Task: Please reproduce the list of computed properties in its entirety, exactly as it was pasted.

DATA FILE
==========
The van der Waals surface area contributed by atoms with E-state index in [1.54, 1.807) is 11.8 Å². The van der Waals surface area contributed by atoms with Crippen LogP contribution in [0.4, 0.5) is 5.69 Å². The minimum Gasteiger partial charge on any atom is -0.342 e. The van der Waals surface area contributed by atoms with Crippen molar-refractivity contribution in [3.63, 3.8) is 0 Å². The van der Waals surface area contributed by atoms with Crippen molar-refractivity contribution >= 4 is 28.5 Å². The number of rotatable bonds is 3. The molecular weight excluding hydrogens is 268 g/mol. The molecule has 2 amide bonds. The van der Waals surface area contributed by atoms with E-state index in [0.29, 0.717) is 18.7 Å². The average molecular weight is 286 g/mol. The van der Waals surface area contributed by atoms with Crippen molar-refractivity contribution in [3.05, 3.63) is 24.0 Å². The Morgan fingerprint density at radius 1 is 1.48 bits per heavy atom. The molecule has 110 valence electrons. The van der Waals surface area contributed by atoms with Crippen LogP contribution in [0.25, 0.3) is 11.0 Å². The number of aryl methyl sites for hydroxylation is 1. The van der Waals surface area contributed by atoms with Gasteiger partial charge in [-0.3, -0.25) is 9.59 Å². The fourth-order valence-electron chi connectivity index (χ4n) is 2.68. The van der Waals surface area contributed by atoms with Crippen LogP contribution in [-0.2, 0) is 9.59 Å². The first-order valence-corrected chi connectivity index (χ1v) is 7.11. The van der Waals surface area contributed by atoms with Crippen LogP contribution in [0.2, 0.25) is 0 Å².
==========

The van der Waals surface area contributed by atoms with E-state index in [1.54, 1.807) is 11.8 Å². The van der Waals surface area contributed by atoms with Crippen LogP contribution in [0.4, 0.5) is 5.69 Å². The minimum Gasteiger partial charge on any atom is -0.342 e. The van der Waals surface area contributed by atoms with Crippen molar-refractivity contribution in [3.63, 3.8) is 0 Å². The van der Waals surface area contributed by atoms with Crippen molar-refractivity contribution >= 4 is 28.5 Å². The number of rotatable bonds is 3. The molecular weight excluding hydrogens is 268 g/mol. The molecule has 2 amide bonds. The van der Waals surface area contributed by atoms with E-state index in [0.29, 0.717) is 18.7 Å². The average molecular weight is 286 g/mol. The van der Waals surface area contributed by atoms with Crippen molar-refractivity contribution in [3.05, 3.63) is 24.0 Å². The Morgan fingerprint density at radius 1 is 1.48 bits per heavy atom. The molecule has 110 valence electrons. The van der Waals surface area contributed by atoms with Crippen LogP contribution in [0.25, 0.3) is 11.0 Å². The number of aryl methyl sites for hydroxylation is 1. The van der Waals surface area contributed by atoms with Gasteiger partial charge in [-0.3, -0.25) is 9.59 Å². The fourth-order valence-electron chi connectivity index (χ4n) is 2.68. The van der Waals surface area contributed by atoms with Crippen LogP contribution in [-0.2, 0) is 9.59 Å². The first-order valence-corrected chi connectivity index (χ1v) is 7.11. The van der Waals surface area contributed by atoms with Crippen LogP contribution in [0.2, 0.25) is 0 Å².